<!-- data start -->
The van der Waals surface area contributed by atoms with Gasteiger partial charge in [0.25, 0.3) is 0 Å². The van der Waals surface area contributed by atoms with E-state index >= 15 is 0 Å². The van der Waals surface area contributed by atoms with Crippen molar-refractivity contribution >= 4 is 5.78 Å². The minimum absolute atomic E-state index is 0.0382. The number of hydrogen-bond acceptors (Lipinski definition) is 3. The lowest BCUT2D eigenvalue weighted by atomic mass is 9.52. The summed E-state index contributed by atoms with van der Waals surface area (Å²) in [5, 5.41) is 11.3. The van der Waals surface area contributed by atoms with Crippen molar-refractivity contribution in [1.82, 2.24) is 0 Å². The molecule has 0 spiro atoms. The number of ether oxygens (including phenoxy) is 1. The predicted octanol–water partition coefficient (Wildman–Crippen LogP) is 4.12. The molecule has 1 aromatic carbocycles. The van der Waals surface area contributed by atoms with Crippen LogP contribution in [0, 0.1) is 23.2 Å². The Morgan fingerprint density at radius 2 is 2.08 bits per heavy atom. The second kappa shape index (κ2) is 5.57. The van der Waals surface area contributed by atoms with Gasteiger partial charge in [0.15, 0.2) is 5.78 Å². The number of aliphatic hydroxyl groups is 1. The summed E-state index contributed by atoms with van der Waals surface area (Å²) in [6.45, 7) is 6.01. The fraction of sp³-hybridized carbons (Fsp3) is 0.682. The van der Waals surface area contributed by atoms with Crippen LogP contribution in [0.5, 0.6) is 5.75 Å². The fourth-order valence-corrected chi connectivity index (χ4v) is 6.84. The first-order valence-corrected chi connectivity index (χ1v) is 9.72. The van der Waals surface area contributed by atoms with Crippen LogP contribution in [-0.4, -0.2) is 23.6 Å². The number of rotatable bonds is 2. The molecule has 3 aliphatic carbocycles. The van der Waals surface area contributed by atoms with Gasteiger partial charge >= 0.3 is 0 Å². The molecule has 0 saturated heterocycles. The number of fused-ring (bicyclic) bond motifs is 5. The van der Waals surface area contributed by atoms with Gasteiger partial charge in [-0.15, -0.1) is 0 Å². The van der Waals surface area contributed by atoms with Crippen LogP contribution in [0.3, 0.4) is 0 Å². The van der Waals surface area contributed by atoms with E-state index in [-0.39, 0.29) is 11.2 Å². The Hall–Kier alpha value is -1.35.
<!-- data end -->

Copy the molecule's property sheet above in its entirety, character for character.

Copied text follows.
The van der Waals surface area contributed by atoms with Gasteiger partial charge in [0.25, 0.3) is 0 Å². The van der Waals surface area contributed by atoms with E-state index >= 15 is 0 Å². The van der Waals surface area contributed by atoms with Crippen molar-refractivity contribution >= 4 is 5.78 Å². The minimum absolute atomic E-state index is 0.0382. The number of hydrogen-bond acceptors (Lipinski definition) is 3. The lowest BCUT2D eigenvalue weighted by atomic mass is 9.52. The summed E-state index contributed by atoms with van der Waals surface area (Å²) in [5, 5.41) is 11.3. The van der Waals surface area contributed by atoms with Crippen molar-refractivity contribution in [1.82, 2.24) is 0 Å². The molecule has 0 spiro atoms. The number of ether oxygens (including phenoxy) is 1. The predicted octanol–water partition coefficient (Wildman–Crippen LogP) is 4.12. The molecule has 1 aromatic carbocycles. The van der Waals surface area contributed by atoms with Crippen LogP contribution in [0, 0.1) is 23.2 Å². The Morgan fingerprint density at radius 2 is 2.08 bits per heavy atom. The second kappa shape index (κ2) is 5.57. The van der Waals surface area contributed by atoms with Gasteiger partial charge in [0.15, 0.2) is 5.78 Å². The number of aliphatic hydroxyl groups is 1. The summed E-state index contributed by atoms with van der Waals surface area (Å²) in [6.45, 7) is 6.01. The fraction of sp³-hybridized carbons (Fsp3) is 0.682. The van der Waals surface area contributed by atoms with Crippen LogP contribution in [0.5, 0.6) is 5.75 Å². The fourth-order valence-corrected chi connectivity index (χ4v) is 6.84. The first-order valence-corrected chi connectivity index (χ1v) is 9.72. The van der Waals surface area contributed by atoms with Crippen LogP contribution in [-0.4, -0.2) is 23.6 Å². The number of rotatable bonds is 2. The molecule has 3 aliphatic carbocycles. The van der Waals surface area contributed by atoms with Gasteiger partial charge >= 0.3 is 0 Å². The molecule has 0 saturated heterocycles. The number of fused-ring (bicyclic) bond motifs is 5. The van der Waals surface area contributed by atoms with Gasteiger partial charge in [-0.15, -0.1) is 0 Å². The van der Waals surface area contributed by atoms with Crippen LogP contribution in [0.3, 0.4) is 0 Å². The van der Waals surface area contributed by atoms with E-state index in [-0.39, 0.29) is 11.2 Å². The Hall–Kier alpha value is -1.35.